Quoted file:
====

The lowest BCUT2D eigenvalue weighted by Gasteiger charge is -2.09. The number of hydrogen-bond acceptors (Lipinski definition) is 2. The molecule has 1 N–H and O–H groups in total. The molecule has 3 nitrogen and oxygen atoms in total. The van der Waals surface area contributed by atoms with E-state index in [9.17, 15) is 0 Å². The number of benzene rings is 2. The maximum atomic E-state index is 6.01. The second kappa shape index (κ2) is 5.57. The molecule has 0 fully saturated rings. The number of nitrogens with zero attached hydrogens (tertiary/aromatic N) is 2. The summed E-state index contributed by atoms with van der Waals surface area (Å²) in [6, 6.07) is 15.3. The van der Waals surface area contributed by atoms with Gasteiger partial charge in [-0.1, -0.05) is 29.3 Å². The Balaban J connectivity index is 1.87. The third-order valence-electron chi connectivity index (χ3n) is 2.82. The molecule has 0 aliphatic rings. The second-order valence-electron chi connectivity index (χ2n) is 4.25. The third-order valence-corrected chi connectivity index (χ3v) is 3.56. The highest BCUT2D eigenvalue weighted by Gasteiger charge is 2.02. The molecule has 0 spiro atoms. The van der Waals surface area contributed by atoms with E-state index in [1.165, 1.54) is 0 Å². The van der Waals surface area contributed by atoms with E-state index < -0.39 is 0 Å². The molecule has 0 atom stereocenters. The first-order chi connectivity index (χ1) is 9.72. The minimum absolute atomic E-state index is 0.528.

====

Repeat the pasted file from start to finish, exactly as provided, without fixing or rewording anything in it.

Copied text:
The lowest BCUT2D eigenvalue weighted by Gasteiger charge is -2.09. The number of hydrogen-bond acceptors (Lipinski definition) is 2. The molecule has 1 N–H and O–H groups in total. The molecule has 3 nitrogen and oxygen atoms in total. The van der Waals surface area contributed by atoms with E-state index in [9.17, 15) is 0 Å². The number of benzene rings is 2. The maximum atomic E-state index is 6.01. The second kappa shape index (κ2) is 5.57. The molecule has 0 fully saturated rings. The number of nitrogens with zero attached hydrogens (tertiary/aromatic N) is 2. The summed E-state index contributed by atoms with van der Waals surface area (Å²) in [6, 6.07) is 15.3. The van der Waals surface area contributed by atoms with Gasteiger partial charge in [-0.1, -0.05) is 29.3 Å². The Balaban J connectivity index is 1.87. The third-order valence-electron chi connectivity index (χ3n) is 2.82. The molecule has 0 aliphatic rings. The second-order valence-electron chi connectivity index (χ2n) is 4.25. The third-order valence-corrected chi connectivity index (χ3v) is 3.56. The highest BCUT2D eigenvalue weighted by Gasteiger charge is 2.02. The molecule has 0 spiro atoms. The van der Waals surface area contributed by atoms with E-state index in [1.165, 1.54) is 0 Å². The van der Waals surface area contributed by atoms with E-state index < -0.39 is 0 Å². The molecule has 0 atom stereocenters. The first-order chi connectivity index (χ1) is 9.72. The minimum absolute atomic E-state index is 0.528.